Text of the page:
15 Oct 15 NPS Analysis – Only getting a score is not sufficient

Recently, I received a request from one of our vendors to spare time for a feedback call. I readily agreed, partly due to my own interest in such studies, and also as appreciation for their good work.

Unfortunately, the questions had not been well-designed or thought through, and my interviewer did not probe adequately when I indicated dissatisfaction on a couple of issues. I gave him the feedback anyway, and then it was my turn to ask, “On a scale of ten, how do you rate your NPS process?”

My question resulted in another round of discussion and feedback. I ended up sharing with him my 3 ‘quality control’ questions that I always ask, while designing any new NPS study.

Question 1: Do you monitor all touch points of the customer’s journey with you?

Customer experience begins and gains importance right from the time first contact is established. The final impression or rating, though an amalgamation of all the points, is at best an average over view. For a holistic view its imperative to know what went right and what did not at each touch point.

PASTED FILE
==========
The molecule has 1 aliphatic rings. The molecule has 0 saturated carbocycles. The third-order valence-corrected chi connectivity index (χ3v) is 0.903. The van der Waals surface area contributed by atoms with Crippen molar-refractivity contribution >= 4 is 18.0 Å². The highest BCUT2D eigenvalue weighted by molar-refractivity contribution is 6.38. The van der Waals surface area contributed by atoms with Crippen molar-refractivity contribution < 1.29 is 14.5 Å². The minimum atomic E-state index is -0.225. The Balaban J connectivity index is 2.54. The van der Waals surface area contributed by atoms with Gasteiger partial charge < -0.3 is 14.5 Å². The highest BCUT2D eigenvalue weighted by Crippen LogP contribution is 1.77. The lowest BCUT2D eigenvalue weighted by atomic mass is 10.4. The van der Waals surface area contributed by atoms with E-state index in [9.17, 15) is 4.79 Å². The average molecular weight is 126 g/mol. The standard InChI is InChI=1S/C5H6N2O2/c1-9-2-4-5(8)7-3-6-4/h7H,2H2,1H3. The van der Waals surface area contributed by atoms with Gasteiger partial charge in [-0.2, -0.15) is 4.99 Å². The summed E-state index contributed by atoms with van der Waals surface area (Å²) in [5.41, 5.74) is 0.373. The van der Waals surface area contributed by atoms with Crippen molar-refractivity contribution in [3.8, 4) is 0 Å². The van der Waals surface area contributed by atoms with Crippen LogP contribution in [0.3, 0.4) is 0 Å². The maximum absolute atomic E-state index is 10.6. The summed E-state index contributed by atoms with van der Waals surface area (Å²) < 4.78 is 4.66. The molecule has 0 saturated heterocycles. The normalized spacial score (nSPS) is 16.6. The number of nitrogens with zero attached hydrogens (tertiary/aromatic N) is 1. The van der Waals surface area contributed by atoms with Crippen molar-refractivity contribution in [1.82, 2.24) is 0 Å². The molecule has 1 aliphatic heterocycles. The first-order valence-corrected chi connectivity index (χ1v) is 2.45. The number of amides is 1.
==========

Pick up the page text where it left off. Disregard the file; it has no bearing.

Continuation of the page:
Question 2: Do you ask ‘why’ at every point?

While a number is a strong and useful indicator, qualitative insights provide clear action items and areas of improvement. In cases where a customer is not giving any qualitative feedback, probing for experiences, suggestions and impressions is a good idea. Requesting a rating on key parameters forces a customer to recall and share his experiences.

Question 3: Do you use NPS only to fix problems?

Only addressing their concerns does not result in satisfied customers. Once you fix a problem in your processes, most customers may not even notice its absence. On other hand, positive experiences through-out a customer’s journey compel him to notice your efforts.

The end objective of any NPS analysis is to facilitate ‘customer satisfaction’. Incorporating the above questions in the feedback process and absorbing the feedback in the delivery process – combined together provide a mechanism for improved customer experience.

Kajli Bakhshi

As a Project Manager at ValueNotes, Kajli led research support assignments and custom research studies across various industries. During her decade-long research experience, she helped clients make strategic decisions through opportunity assessment and competitive intelligence market studies.

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